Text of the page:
Your question is too complicated because you can have digital prints printed out (in an admittedly digital way) to analog media like c-prints and you can have analog media scanned into a digital form and displayed on a digital display. You just say "images" without specifying what you would actually be looking at. Often when people ask these questions they are talking about the differences between a digital image that originates in a digital camera directly capturing an image from a lens, versus a digital image that originates by capturing a piece of film or something. But those two things are both digital images, and not really a comparison between analog and digital images.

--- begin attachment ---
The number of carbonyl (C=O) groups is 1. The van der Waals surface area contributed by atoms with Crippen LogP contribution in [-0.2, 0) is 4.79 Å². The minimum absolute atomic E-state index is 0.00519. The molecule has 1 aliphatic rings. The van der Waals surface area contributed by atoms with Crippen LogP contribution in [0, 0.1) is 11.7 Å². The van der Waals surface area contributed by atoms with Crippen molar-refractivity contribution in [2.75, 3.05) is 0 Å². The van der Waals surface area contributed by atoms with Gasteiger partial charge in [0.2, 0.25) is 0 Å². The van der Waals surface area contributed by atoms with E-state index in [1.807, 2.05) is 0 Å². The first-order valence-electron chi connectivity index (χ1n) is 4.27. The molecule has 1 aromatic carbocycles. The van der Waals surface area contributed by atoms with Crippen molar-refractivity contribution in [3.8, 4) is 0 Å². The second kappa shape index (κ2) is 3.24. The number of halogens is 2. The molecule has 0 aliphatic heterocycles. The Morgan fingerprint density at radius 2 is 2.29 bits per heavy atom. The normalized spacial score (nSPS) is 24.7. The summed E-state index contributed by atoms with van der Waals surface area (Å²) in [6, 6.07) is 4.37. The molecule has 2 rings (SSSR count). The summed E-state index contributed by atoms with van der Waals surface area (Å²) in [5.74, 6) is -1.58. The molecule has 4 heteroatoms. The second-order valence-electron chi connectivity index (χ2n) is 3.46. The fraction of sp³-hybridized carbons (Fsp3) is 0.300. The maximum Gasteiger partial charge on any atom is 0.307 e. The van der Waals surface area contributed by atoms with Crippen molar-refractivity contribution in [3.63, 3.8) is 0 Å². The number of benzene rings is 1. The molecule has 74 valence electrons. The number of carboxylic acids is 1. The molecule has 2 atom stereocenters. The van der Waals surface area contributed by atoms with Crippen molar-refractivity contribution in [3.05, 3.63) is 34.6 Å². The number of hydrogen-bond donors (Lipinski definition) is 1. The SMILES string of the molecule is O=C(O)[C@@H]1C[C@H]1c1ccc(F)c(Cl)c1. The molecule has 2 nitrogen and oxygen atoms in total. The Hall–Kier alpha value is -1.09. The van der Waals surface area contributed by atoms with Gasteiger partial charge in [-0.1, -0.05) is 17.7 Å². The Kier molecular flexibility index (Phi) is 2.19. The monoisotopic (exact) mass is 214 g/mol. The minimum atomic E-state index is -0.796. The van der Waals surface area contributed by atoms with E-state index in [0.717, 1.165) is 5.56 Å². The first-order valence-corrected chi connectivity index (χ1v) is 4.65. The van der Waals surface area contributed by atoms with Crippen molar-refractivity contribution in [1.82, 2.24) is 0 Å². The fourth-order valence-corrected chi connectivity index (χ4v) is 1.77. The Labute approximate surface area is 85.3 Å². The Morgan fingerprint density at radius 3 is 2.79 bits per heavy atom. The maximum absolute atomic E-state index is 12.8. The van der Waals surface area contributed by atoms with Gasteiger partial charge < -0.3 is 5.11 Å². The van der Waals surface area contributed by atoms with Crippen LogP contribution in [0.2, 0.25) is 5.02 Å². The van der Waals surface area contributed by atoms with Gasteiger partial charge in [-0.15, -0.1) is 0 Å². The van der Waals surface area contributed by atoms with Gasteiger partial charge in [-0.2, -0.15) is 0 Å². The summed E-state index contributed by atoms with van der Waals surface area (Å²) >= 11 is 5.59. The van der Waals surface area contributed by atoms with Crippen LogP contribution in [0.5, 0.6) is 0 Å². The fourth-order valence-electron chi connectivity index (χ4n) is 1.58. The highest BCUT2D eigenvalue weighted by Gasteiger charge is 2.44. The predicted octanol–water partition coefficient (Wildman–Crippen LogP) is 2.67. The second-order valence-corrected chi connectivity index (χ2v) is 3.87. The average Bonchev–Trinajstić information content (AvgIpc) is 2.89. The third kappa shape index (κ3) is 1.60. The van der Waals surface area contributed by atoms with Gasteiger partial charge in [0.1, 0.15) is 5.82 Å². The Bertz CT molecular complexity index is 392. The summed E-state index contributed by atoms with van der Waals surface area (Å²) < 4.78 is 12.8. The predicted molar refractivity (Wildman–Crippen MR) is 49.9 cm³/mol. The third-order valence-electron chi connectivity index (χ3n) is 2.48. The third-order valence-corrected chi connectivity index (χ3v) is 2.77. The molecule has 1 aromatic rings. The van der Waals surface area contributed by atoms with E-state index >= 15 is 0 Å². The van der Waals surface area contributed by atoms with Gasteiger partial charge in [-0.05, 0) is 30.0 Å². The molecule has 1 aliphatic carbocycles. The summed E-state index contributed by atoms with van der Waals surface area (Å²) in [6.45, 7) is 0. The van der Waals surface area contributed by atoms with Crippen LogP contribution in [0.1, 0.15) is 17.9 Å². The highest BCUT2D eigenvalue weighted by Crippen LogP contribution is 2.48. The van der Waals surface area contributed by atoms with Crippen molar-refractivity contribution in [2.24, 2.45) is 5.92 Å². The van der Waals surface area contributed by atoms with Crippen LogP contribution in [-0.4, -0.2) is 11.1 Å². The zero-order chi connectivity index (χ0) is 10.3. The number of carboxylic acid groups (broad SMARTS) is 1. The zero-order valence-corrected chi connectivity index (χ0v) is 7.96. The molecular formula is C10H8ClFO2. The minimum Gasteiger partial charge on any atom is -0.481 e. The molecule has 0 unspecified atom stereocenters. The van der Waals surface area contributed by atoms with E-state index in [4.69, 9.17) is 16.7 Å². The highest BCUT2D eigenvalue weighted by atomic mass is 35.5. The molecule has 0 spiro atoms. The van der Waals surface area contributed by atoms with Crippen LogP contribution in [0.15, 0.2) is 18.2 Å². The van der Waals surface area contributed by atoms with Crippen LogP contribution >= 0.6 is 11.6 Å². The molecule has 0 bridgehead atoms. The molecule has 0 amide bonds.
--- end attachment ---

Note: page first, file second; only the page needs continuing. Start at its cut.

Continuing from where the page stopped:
A computer monitor is the lowest common denominator. If you are looking at two digital images on a computer monitor, one of which happens to originate from a scanned artifact, you are still comparing two digital images. Actual color slides and maybe prints can contain colors and dynamic ranges that cannot be displayed on a computer monitor. This is clearly seen if you shoot some well-exposed slides of flowers or other colorful objects. You will see browns and purples and white-to-black ranges that you will never see on a computer monitor.